Lectric XP - Correct Threading Die

Skywagon

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I have a replacement front fork on order (P35) style with suspension for my XP. These have an unthreaded steering stem. I can’t locate a machinist willing to thread the 1 1/8” (28.6mm) after cutting the tube to the correct length. I will have to purchase the correct die to do the threading such that I can use the standard XP parts to complete the job.
My question: What is the correct size “die” needed to match the standard factory upper steering parts..?
Thanks for the information….
Skywagon
 
I have a replacement front fork on order (P35) style with suspension for my XP. These have an unthreaded steering stem. I can’t locate a machinist willing to thread the 1 1/8” (28.6mm) after cutting the tube to the correct length. I will have to purchase the correct die to do the threading such that I can use the standard XP parts to complete the job.
My question: What is the correct size “die” needed to match the standard factory upper steering parts..?
Thanks for the information….
Skywagon
Try taking your old fork to the local hardware store and try metric nuts until you find correct size I'm sure it's a fine thread
 
Try taking your old fork to the local hardware store and try metric nuts until you find correct size I'm sure it's a fine thread
Good luck finding a metric nut that fits a 28.6mm steering tube in a hardware store. On a normal fork, the base where the crown race goes bulges out to 30mm. Thats why you can drop the crown race down the steerer and then have to bash it on the last bit of the way.
 
I have a replacement front fork on order (P35) style with suspension for my XP. These have an unthreaded steering stem. I can’t locate a machinist willing to thread the 1 1/8” (28.6mm) after cutting the tube to the correct length. I will have to purchase the correct die to do the threading such that I can use the standard XP parts to complete the job.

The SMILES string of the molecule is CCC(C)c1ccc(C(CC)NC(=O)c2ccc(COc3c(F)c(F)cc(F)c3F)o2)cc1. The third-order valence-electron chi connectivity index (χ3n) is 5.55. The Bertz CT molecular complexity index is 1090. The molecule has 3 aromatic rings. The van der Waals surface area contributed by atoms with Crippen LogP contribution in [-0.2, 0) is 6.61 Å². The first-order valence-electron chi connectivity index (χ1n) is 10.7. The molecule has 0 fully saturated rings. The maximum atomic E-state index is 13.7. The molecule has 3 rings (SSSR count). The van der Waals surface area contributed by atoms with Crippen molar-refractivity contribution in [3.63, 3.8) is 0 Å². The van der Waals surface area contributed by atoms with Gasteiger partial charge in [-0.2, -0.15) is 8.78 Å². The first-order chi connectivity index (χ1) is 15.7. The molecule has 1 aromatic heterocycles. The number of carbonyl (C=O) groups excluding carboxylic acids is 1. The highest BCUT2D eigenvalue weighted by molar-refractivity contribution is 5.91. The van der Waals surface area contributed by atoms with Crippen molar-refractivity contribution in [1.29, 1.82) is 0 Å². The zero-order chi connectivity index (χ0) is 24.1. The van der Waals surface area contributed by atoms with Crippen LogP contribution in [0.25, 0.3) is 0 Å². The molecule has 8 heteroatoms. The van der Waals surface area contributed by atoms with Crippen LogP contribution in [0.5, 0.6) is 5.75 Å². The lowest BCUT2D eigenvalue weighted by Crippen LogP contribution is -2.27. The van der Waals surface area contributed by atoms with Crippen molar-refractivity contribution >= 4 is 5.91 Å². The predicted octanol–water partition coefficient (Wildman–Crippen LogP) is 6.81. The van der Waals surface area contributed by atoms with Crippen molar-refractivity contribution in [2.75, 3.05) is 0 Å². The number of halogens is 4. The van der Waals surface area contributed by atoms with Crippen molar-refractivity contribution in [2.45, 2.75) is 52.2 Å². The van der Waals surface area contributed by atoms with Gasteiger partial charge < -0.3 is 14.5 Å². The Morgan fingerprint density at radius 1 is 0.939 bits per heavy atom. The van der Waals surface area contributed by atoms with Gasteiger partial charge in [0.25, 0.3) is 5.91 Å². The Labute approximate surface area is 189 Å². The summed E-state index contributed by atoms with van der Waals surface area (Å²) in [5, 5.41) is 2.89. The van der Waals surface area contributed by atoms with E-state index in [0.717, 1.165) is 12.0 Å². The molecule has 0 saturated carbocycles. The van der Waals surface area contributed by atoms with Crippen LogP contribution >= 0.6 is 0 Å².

My question: What is the correct size “die” needed to match the standard factory upper steering parts..?
Thanks for the information….
Skywagon
Don't you have a local bike shop to take the old and new fork to? Probably charge less than the cost of the die....
 
Good luck finding a metric nut that fits a 28.6mm steering tube in a hardware store. On a normal fork, the base where the crown race goes bulges out to 30mm. Thats why you can drop the crown race down the steerer and then have to bash it on the last bit of the way.
Thanks for the “bulge” tip at the steerer base. I’ll check if that is still the case for the replacement fork when it arrives.
 
Concerning these XP replacement, P35 style suspension forks.
Does anyone know how the steering stem is attached to the fork piece..? if it happened to be using a pin (hidden under the paint), then it could be driven out, releasing the steerer tube. Now you have something that could easily chucked in a lathe and now a simple matter to cut the thread needed…